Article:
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Unity of Opposites

Heraclitus of Ephesus Painted by Johannes Moreelse

Heraclitus; Painted by Johannes Moreelse

In my previous blog post, I discussed the concept of how all existences (except God) are interconnected and cannot exist independently of each other. This concept is known as the unity of opposites. One of the first philosophers to suggest this concept was Heraclitus of Ephesus, a philosopher who lived before Socrates. He believed that existences are characterized by their opposing properties, as well as their opposing relations to other existences. For more background information on Heraclitus’ upbringing and views, Clayton’s post about him provides a good starting point.

Sea is the purest and most polluted water: for fish drinkable and healthy, for men undrinkable and harmful. -Heraclitus of Ephesus

This quote from Heraclitus beautifully captures the essence of the unity of opposites; whereby something (the sea) can be essential to one organism (the fish), and simultaneously harmful to another organism (the men).

The quote also illustrates how existences are interconnected to each other, through the clever use of the sea, men and organisms (fish) in the same setting. If we refer back to our Cake Stand concept of relationship between existences in my previous post, we can see how the sea, men and organisms mentioned here are interconnected.

Earth exists in the fourth tier with all planetary and celestial bodies, whilst the sea and land exist on Planet Earth, this being the fifth tier. Organisms that exist on Earth are placed in the sixth tier. The Cake Stand concept demonstrates that without the sea and the land, organisms would not be able to exist, and that without the Earth, the land, sea, and organisms would not exist without it.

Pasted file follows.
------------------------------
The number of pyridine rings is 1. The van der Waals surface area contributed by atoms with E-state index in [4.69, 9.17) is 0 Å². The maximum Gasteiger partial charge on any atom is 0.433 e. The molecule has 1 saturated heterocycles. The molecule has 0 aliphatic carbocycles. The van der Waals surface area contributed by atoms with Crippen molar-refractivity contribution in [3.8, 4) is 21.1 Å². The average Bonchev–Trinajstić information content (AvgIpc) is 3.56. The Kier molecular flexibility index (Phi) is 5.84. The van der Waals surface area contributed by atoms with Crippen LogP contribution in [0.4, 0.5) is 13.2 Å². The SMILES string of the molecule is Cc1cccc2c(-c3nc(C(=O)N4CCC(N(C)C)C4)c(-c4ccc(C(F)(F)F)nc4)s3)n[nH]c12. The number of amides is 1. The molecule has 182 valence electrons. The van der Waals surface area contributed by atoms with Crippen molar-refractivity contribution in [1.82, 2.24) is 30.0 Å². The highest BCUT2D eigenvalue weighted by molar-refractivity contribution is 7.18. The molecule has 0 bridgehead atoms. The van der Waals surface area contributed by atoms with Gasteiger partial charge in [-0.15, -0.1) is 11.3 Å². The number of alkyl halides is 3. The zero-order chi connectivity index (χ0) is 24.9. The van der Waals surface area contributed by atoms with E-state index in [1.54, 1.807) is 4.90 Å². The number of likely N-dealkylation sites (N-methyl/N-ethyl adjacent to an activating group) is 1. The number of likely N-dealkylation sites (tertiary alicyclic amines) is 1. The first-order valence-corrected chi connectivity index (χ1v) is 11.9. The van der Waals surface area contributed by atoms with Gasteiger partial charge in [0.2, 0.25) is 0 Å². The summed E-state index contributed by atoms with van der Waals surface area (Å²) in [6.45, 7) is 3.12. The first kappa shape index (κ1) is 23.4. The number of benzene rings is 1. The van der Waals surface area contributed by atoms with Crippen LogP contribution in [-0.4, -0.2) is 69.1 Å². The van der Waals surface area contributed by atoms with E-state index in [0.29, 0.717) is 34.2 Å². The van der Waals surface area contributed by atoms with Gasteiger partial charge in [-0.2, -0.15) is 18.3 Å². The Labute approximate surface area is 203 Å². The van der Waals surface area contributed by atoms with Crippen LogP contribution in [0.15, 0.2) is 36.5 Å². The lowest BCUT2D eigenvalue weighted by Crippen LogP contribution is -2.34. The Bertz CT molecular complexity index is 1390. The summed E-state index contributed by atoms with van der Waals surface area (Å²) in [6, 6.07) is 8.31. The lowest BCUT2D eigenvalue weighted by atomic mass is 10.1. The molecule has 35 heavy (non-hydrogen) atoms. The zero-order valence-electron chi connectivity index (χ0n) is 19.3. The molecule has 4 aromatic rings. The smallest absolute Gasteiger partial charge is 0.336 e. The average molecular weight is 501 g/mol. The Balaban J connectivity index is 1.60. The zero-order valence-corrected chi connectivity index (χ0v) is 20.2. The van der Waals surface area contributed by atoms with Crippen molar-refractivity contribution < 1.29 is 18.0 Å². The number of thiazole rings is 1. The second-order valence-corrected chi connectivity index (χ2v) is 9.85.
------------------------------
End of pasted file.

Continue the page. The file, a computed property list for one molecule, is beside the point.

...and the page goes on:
I will be able to recognize that I have reached a greater understanding of my topic if I can identify the relationship between similar and opposite existences. By being able to do so, I will be able to refine and revolutionize my viewpoint and perspective, and become the enlightened individual who is a role model to other unenlightened beings. To put my learning into practice, I plan to create a visual representation of what I have learned. This depiction will hopefully convey to others the gist of what I have explored and discovered.

 

2 Responses to Unity of Opposites

  1. bryanjack says:

    Hi Kimberly,
    Your post reminded me of one of our Metaphysics introductions from a few years ago, and the ideas of Gilles Deleuze. It is very dense stuff, to be sure, but presents the nature of opposites (or at least differences) as essential to understanding objects in/and reality. Here is Leanne’s post from 2012 (http://philosophy.talons43.ca/2012/10/25/gilles-deleuze-and-his-view-of-reality-leanne/):

    “Deleuze claimed that identities are effects of difference, and that identities are neither logically nor metaphysically prior to difference, “Given that there exist differences of nature between things of the same genus.” Essentially, no two things are ever the same and the categories with which we identify them derive from differences. His argument stated that apparent identities such as “x” are made up of infinite differences, where “x” = the difference between “y” and “z”, and “y” = the difference between “a” and “b” and so on. Deleuze claimed that to honestly confront the concept of reality, we must grasp beings precisely how they are, and the concepts of identity (categories, resemblances, forms, etc) fail to attain what he has entitled “difference in itself.” He once said that “If philosophy has a positive and direct relation to things, it is only insofar as philosophy claims to grasp the thing itself, according to what it is, in its difference from everything it is not, in other words, in its internal difference.”

    I’m not sure if this gets you closer to an understanding of opposites, but may present you with new puzzles ; )

    Enjoy,

    Mr. J

     
    • ktay says:

      Hi Mr. J,

      Thanks for the link to Gilles Deleuze. My understanding about the Unity of Opposites seems to be regressing as I ponder over his ideas.

       

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